We all know the situation, Mike Quade sits with a single year left on his contract. The man who hired him, Jim Hendry, has been gone for more than two months and in his place are Theo Epstien and Jed Hoyer. How long before Quade’s fate is determined?
Historically, when the Cubs have hired a new GM it’s time for the manager to call his favorite moving company.
Dallas Green replaced Joe Amalfitano with Lee Elia when he got to town before the 1982 season. In my opinion, Green’s hiring was the first time the Cubs took the GM position seriously (in its modern form) which is why we start here.
Jim Frey was hired as GM after the 1987 season less than two years after being replaced as field manager. Not surprisingly, he immediately brought in long-time friend Don Zimmer as his manager. Gene Michael had already resigned in mid-1987 and Frank Lucchesi had been managing the Cubs on an interim basis.
Larry Himes following the 1991 season, was forced to choose between keeping Jim Essian or hiring his own man. One of Himes’ few correct decisions was then followed by hiring Jim Lefebvre as his manager – he guided the Cubs to back-to-back 4th place finishes.
Ed Lynch replaced Tom Trebelhorn with Jim Riggleman upon being hired as GM. Trebelhorn was hired as bench coach in 1992 and promoted to manager in 1994 (sound familiar?). He managed the team for a single season as Larry Himes delayed the firing squad (sound more familiar?). Riggleman would manage until Lynch was forced to fire him following the 1999 season.
Andy MacPhail assumed the GM duties when Ed Lynch resigned on July 19, 2000. This change was bit different from most in that Don Baylor had been hired as the manager prior to the 2000 season. Because of MacPhail’s unique position with the Cubs it’s easy to anticipate that in fact he was hiring his manager before he even assumed the GM duties – and in the process giving Lynch a last gasp at keeping his job.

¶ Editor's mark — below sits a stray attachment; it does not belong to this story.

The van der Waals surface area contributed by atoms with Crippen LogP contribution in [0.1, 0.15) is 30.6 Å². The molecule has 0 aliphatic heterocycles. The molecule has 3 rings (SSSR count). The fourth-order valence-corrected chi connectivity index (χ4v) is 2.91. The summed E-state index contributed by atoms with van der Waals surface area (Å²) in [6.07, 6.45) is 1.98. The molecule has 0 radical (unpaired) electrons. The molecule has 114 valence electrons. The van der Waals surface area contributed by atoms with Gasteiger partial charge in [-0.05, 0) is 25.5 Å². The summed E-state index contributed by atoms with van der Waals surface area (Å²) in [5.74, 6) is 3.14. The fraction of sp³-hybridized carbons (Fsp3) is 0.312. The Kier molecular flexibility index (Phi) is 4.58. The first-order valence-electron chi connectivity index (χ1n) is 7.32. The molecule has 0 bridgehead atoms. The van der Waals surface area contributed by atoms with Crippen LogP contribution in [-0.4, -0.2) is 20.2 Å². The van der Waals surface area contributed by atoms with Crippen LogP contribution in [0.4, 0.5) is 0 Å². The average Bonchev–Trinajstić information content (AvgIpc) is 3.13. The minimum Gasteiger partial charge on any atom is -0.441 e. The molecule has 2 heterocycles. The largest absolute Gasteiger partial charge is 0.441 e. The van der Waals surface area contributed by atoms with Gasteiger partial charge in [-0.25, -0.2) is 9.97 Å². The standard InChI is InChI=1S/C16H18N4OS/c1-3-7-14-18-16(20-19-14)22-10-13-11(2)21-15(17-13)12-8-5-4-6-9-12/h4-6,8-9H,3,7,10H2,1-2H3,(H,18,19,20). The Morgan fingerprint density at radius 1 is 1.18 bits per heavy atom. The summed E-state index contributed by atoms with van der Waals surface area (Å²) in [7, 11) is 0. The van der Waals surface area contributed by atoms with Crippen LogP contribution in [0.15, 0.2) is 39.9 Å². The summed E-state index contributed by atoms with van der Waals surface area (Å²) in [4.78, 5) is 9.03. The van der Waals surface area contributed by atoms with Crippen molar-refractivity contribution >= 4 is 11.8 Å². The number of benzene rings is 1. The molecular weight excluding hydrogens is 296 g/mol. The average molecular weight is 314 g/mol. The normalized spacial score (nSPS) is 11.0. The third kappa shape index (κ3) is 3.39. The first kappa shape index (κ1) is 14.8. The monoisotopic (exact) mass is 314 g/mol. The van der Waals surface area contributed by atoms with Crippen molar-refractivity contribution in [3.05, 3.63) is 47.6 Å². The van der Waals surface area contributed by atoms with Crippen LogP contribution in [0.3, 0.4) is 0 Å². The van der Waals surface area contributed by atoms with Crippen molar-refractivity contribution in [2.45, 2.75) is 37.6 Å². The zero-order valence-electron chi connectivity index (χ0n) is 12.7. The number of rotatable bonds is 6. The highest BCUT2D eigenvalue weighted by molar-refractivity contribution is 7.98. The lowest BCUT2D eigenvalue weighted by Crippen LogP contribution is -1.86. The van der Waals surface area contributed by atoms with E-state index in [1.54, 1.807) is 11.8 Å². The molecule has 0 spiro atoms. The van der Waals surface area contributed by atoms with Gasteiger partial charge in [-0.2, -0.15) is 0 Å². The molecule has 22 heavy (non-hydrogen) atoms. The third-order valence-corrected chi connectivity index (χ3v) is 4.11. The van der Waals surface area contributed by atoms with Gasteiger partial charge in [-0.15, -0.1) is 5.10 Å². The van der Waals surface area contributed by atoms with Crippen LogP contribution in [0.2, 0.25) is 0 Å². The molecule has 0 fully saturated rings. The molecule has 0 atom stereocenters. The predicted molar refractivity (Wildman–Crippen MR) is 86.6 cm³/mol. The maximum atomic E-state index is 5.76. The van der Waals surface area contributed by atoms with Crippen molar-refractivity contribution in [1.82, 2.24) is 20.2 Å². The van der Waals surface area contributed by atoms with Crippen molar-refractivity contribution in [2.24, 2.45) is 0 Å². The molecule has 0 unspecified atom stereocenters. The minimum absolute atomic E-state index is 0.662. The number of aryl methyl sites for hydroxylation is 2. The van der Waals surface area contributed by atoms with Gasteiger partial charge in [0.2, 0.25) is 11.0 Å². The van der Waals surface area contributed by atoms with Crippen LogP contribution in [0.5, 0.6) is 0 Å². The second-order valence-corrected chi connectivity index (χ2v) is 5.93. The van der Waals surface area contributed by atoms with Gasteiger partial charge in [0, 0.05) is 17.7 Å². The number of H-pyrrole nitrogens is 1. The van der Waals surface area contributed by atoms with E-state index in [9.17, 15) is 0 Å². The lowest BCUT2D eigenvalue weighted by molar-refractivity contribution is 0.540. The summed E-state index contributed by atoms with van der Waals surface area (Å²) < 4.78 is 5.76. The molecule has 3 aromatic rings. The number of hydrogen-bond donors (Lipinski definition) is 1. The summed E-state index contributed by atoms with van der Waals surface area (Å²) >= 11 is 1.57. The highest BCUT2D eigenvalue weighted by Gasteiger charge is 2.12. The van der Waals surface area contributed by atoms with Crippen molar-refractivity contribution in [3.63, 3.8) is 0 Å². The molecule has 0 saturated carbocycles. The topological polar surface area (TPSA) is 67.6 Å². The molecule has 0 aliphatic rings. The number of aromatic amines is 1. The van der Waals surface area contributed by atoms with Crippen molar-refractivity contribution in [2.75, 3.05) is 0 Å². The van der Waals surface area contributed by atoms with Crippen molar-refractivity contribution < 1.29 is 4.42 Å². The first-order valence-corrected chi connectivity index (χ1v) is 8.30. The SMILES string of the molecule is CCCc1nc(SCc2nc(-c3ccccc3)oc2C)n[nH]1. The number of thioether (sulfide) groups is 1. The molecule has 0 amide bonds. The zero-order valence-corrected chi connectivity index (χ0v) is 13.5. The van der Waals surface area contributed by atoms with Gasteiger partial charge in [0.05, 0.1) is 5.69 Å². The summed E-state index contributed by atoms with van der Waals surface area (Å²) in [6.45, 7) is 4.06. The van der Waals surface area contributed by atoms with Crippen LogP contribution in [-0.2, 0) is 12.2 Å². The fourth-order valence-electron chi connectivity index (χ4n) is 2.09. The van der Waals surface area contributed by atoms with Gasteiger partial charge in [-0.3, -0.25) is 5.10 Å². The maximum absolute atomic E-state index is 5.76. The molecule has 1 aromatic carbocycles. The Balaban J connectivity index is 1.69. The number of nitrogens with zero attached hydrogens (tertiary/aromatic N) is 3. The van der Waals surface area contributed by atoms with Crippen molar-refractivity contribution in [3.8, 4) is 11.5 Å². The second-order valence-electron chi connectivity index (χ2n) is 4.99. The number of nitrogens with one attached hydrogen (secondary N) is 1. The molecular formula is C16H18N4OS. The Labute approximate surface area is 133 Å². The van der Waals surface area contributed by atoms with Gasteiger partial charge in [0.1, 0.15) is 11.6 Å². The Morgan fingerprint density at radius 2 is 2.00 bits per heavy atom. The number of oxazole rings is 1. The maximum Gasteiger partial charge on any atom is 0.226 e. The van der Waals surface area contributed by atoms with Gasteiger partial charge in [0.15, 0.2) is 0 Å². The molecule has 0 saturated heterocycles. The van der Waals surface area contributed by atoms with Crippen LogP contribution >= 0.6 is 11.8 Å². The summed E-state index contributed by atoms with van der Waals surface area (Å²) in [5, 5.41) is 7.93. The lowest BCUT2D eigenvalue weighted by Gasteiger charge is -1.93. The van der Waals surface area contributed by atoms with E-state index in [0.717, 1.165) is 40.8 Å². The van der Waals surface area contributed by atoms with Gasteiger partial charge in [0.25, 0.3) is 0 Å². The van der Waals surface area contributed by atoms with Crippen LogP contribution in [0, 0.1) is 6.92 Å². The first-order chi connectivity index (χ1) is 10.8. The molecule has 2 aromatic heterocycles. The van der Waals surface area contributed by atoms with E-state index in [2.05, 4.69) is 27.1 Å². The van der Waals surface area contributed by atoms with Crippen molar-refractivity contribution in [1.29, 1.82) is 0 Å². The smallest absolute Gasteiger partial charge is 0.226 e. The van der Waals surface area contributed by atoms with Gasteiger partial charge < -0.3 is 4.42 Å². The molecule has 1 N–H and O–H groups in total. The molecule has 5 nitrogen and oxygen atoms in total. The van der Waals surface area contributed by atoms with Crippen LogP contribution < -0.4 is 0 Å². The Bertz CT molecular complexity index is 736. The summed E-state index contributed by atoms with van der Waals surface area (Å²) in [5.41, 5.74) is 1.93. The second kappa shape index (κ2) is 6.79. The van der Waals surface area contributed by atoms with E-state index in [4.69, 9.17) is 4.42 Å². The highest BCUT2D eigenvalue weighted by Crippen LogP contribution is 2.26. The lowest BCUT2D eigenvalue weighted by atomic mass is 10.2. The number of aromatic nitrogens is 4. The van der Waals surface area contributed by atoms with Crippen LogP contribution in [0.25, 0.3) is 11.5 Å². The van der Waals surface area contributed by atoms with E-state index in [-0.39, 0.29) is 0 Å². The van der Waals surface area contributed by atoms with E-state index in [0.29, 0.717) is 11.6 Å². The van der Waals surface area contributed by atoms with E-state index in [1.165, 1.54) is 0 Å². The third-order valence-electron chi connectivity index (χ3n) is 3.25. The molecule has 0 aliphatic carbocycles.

Jim Hendry was promoted to GM on July 5, 2002. Don Baylor was fired that same day and replaced on an interim basis by Bruce Kimm. The move to fire Baylor is often attributed to MacPhail as his final act as GM – but regardless, of who officially gave Baylor the pink slip, the fact remains that a new GM brought in his own manager (Dusty Baker) once the season was over.
Similarities to 1994
As the Epstein regime takes shape, it’s hard to ignore the similarities with front office circa 1994. Following the 1994 season the Cubs fired their GM with the team was in shambles both at the MLB level and in the minor leagues. The Cubs went and hired a GM who had spent a decade building an AL franchise into a two-time World Series Champion. But the Cubs hiring required a promotion – at which time the Cubs’ new baseball executive hired his own GM, a longtime friend. MacPhail and Epstein were also “the youngest GM in MLB history” when they were each initially hired, by the Twins and Red Sox respectively.
What Ed Lynch walked into, seems to be very similar to what Jed Hoyer will find upon arrival in Chicago. A baseball lifer who was given a single year to manage a terrible team. Lynch didn’t hesitate to rid himself of Trebelhorn – it took merely 8 days.
However, when Hoyer was hired as GM of the Padres following the 2009 season, Bud Black was the manager of a beleaguered team that was headed nowhere. In 2010, the Padres’ success led to an extension for Black through the 2013 season with options for 2014 and 2015. Hoyer tied his immediate future to Black less than a year into his tenure.
When Epstein was hired as GM of the Red Sox following the 2002 season, he also did NOT fire Grady Little. In fact, Little had been hired prior to the 2002 season and guided the Red Sox to 93 wins. Epstein’s arrival in Boston was unique in that the Red Sox fired their GM and hired a new manager prior to a very successful season in 2002 – using an interim GM during the entire 2002 season. But when Little famously bungled the pitching staff in the 2003 playoffs, Epstein moved quickly and replaced him with Terry Francona.
Cubs’ Past & Present
Of the last six GMs the Cubs have had, five of them have immediately hired a new manager. The lone exception, Andy MacPhail, was in a unique situation where he had presided as club President when the manager had been hired merely months before he took on the GM responsibilities.
Cubs’ history points emphatically to Quade’s near certain firing; but the limited history of Epstein and Hoyer don’t necessarily indicate such a change to be immediately forthcoming.
Postscript: This article hit ESPN yesterday. Epstein’s admiration says a lot.